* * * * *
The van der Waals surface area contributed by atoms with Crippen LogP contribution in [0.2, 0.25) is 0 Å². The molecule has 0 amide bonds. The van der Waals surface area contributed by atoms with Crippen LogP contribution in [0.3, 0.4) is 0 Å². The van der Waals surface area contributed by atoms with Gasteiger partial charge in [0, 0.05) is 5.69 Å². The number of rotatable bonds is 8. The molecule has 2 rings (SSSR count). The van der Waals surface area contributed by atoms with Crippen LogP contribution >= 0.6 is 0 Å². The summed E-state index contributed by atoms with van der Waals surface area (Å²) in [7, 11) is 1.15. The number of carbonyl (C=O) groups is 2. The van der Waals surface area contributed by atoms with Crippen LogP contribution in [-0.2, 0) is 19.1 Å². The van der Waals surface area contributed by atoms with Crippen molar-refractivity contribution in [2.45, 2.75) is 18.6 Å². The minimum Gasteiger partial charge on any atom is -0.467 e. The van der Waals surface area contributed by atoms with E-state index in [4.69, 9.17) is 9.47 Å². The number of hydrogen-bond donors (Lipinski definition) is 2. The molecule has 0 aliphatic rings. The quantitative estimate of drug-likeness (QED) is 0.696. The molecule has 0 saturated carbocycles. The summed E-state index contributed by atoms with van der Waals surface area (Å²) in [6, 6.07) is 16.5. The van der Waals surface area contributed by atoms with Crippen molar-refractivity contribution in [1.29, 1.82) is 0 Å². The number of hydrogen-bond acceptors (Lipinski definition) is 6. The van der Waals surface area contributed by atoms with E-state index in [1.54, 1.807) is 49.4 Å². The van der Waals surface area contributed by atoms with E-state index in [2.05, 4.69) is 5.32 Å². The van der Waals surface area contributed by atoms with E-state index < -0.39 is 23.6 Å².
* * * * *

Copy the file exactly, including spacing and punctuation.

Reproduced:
The van der Waals surface area contributed by atoms with Crippen LogP contribution in [0.2, 0.25) is 0 Å². The molecule has 0 amide bonds. The van der Waals surface area contributed by atoms with Crippen LogP contribution in [0.3, 0.4) is 0 Å². The van der Waals surface area contributed by atoms with Gasteiger partial charge in [0, 0.05) is 5.69 Å². The number of rotatable bonds is 8. The molecule has 2 rings (SSSR count). The van der Waals surface area contributed by atoms with Crippen LogP contribution >= 0.6 is 0 Å². The summed E-state index contributed by atoms with van der Waals surface area (Å²) in [7, 11) is 1.15. The number of carbonyl (C=O) groups is 2. The van der Waals surface area contributed by atoms with Crippen LogP contribution in [-0.2, 0) is 19.1 Å². The van der Waals surface area contributed by atoms with Crippen molar-refractivity contribution in [2.45, 2.75) is 18.6 Å². The minimum Gasteiger partial charge on any atom is -0.467 e. The van der Waals surface area contributed by atoms with E-state index in [4.69, 9.17) is 9.47 Å². The number of hydrogen-bond donors (Lipinski definition) is 2. The molecule has 0 aliphatic rings. The quantitative estimate of drug-likeness (QED) is 0.696. The molecule has 0 saturated carbocycles. The summed E-state index contributed by atoms with van der Waals surface area (Å²) in [6, 6.07) is 16.5. The van der Waals surface area contributed by atoms with Crippen molar-refractivity contribution in [1.29, 1.82) is 0 Å². The number of hydrogen-bond acceptors (Lipinski definition) is 6. The van der Waals surface area contributed by atoms with E-state index in [1.54, 1.807) is 49.4 Å². The van der Waals surface area contributed by atoms with E-state index in [2.05, 4.69) is 5.32 Å². The van der Waals surface area contributed by atoms with E-state index < -0.39 is 23.6 Å².